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Elderly parents

DM's attention seeking

8 replies

HoraceGoesBonkers · 01/09/2023 10:56

I've posted on and off here for a while. My DF has a degenerative diseases and is currently in a care home. Everyone, apart from DM, hopes he doesn't have long to go as it's really horrible watching him deteriorate.

Over the last few years there have been various emergency hospital admissions and possible end of life situations, so it really has gotten quite a lot and my own mental and physical health has really suffered as a result - I've been trying hard to rectify that as I've got two small kids and they need me to function.

Dealing with the DF situation is hard but my DM is making things much, much worse for everyone by constantly trying to create dramas and generate attention for herself. It's particularly bad when the focus would naturally be on other people.

Examples are her making a big fuss about finding disabled parking bays at the maternity hospital when I'd had a bad birth and was very ill myself (this was long before DF had gone into the home and there was no shortage of disabled bays), sending me a big update about DF at 7am on my daughter's 4th birthday, and complaining about me behind my back because I'd had a shorter than usual visit because my then 9 year old was ill and had thrown up. It's gone on for years.

I've really cut back on what I tell her. My DS got diagnosed with autism recently and I don't want to tell her because I am virtually certain she will be dismissive and then try and create some sort of competition for my attention.

We had a period when DF was at home after a lengthy hospital stay and it was a horrible doom loop of her refusing to send him into a home but also phoning ambulances for minor issues and expecting us to rush down to see them (they stay rurally). The GP eventually put his foot down and insisted on residential care.

I'm feeling particularly upset about it at the moment as a sibling has had a cancer scare recently and needs an operation. Sibling has done loads for DM but DM has been very dismissive of my sibling's health issue. Pretty much as soon as my sibling had a date for the op, DM has tried to engineer a drama about whether or DF should have his winter flu vaccines (we've had previous episodes of her "consulting" with us about things and she'll just ignore what we say anyway, it's all for show).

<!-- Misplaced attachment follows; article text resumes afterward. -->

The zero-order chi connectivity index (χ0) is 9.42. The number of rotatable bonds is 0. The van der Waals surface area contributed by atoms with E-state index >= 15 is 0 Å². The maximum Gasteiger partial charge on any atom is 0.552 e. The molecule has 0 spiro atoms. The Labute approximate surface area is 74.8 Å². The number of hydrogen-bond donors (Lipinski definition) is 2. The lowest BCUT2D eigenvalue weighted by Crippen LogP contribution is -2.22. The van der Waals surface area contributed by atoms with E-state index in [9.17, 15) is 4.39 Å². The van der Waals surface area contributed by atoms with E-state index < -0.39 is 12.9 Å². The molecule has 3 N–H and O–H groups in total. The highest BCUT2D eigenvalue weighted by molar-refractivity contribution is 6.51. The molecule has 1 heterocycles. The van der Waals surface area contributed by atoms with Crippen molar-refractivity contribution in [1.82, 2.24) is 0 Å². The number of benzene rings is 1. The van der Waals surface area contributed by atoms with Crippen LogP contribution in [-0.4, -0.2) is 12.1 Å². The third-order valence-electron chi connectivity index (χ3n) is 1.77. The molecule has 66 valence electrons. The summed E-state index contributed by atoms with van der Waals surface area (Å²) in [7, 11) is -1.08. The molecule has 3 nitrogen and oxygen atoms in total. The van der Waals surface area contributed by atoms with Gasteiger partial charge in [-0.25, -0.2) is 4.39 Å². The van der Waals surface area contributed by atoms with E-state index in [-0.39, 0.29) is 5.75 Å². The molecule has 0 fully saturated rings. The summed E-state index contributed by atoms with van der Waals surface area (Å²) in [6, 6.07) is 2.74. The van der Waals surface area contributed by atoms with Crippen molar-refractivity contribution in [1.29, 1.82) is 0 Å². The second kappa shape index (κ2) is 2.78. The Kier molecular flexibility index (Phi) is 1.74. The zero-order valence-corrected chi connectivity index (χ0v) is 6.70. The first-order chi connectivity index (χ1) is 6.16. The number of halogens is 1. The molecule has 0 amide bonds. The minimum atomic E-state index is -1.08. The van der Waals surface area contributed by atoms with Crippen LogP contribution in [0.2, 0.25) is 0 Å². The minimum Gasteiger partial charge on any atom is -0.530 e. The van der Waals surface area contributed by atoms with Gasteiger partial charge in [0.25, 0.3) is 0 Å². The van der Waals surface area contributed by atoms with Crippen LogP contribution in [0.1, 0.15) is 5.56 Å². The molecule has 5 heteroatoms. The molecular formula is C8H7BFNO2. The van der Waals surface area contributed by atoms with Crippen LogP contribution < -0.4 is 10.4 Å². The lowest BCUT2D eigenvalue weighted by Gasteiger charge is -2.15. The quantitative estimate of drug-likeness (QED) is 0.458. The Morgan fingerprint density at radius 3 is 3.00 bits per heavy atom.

There's no point trying to speak to DM as she will become the victim, start crying, complain she has a hard life etc. And she won't go to counselling or anything either.

I feel bad for her but the way she's dealing with this is completely burning everyone else out and I'm back to feeling really depressed and weepy. It's not been the first time we've had a family illness or bereavement and she's behaved like this, so it's a cumulative effect.

Sorry this is so long, has anyone else had this? It feels horrible because I can see she does need support but not constantly at the expense of everyone else.

OP posts:
MissMarplesNiece · 01/09/2023 15:19

I understand, OP. My DM is a bit like this and it is wearing. Its also sad because my siblings and I don't tell her anything about our lives anymore because of her reactions. It's a bit like being with an attention seeking child who can't bear it if attention is focused elsewhere.

Cherrycola29k · 01/09/2023 15:23

Gosh it sounds exhausting OP, you have my sympathies.

EmotionalBlackmail · 02/09/2023 10:39

Sympathies OP, it's very difficult. Mine is like this. I've put boundaries in after the time she managed to turn the death of my close friend (someone she didn't even know!) into a drama all about her. So I limit what I tell her and don't see much of her.

HoraceGoesBonkers · 18/09/2023 11:09

Thanks all.

It turned out my sister did have cancer, which is obviously horrible for her and everyone around her. She needs more surgery.

The day after we found out DM sent us a rambling message about DF getting a new wheelchair and didn't ask how my sister was feeling or anything. I should call DM but I feel very angry with her right now. If it was one of them that had cancer they'd expect us to drop everything and rush down to see them.

OP posts:
Poochypaws · 18/09/2023 14:05

Jeez your mum sounds exactly like my mum.